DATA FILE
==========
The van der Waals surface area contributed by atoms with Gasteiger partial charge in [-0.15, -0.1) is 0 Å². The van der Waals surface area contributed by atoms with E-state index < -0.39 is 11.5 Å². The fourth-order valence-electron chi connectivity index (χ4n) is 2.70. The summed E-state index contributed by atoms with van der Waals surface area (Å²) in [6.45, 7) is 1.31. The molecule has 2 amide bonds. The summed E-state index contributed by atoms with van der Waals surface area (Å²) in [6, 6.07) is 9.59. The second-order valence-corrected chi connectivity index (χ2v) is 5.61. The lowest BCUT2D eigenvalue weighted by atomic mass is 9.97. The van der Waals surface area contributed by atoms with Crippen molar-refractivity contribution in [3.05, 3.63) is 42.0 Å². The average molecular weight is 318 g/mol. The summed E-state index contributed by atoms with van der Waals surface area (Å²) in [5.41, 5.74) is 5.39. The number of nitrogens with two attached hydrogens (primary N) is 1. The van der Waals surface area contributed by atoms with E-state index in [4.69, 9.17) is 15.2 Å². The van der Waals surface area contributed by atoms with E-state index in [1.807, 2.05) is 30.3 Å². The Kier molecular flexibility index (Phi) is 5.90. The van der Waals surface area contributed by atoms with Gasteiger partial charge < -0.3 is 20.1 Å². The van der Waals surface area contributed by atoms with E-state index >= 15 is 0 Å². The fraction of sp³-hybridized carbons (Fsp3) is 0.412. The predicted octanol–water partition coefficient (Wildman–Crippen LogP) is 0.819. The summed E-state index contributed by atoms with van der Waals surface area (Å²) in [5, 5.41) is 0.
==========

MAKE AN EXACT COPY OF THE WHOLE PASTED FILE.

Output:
The van der Waals surface area contributed by atoms with Gasteiger partial charge in [-0.15, -0.1) is 0 Å². The van der Waals surface area contributed by atoms with E-state index < -0.39 is 11.5 Å². The fourth-order valence-electron chi connectivity index (χ4n) is 2.70. The summed E-state index contributed by atoms with van der Waals surface area (Å²) in [6.45, 7) is 1.31. The molecule has 2 amide bonds. The summed E-state index contributed by atoms with van der Waals surface area (Å²) in [6, 6.07) is 9.59. The second-order valence-corrected chi connectivity index (χ2v) is 5.61. The lowest BCUT2D eigenvalue weighted by atomic mass is 9.97. The van der Waals surface area contributed by atoms with Crippen molar-refractivity contribution in [3.05, 3.63) is 42.0 Å². The average molecular weight is 318 g/mol. The summed E-state index contributed by atoms with van der Waals surface area (Å²) in [5.41, 5.74) is 5.39. The number of nitrogens with two attached hydrogens (primary N) is 1. The van der Waals surface area contributed by atoms with E-state index in [4.69, 9.17) is 15.2 Å². The van der Waals surface area contributed by atoms with E-state index in [1.807, 2.05) is 30.3 Å². The Kier molecular flexibility index (Phi) is 5.90. The van der Waals surface area contributed by atoms with Gasteiger partial charge < -0.3 is 20.1 Å². The van der Waals surface area contributed by atoms with E-state index >= 15 is 0 Å². The fraction of sp³-hybridized carbons (Fsp3) is 0.412. The predicted octanol–water partition coefficient (Wildman–Crippen LogP) is 0.819. The summed E-state index contributed by atoms with van der Waals surface area (Å²) in [5, 5.41) is 0.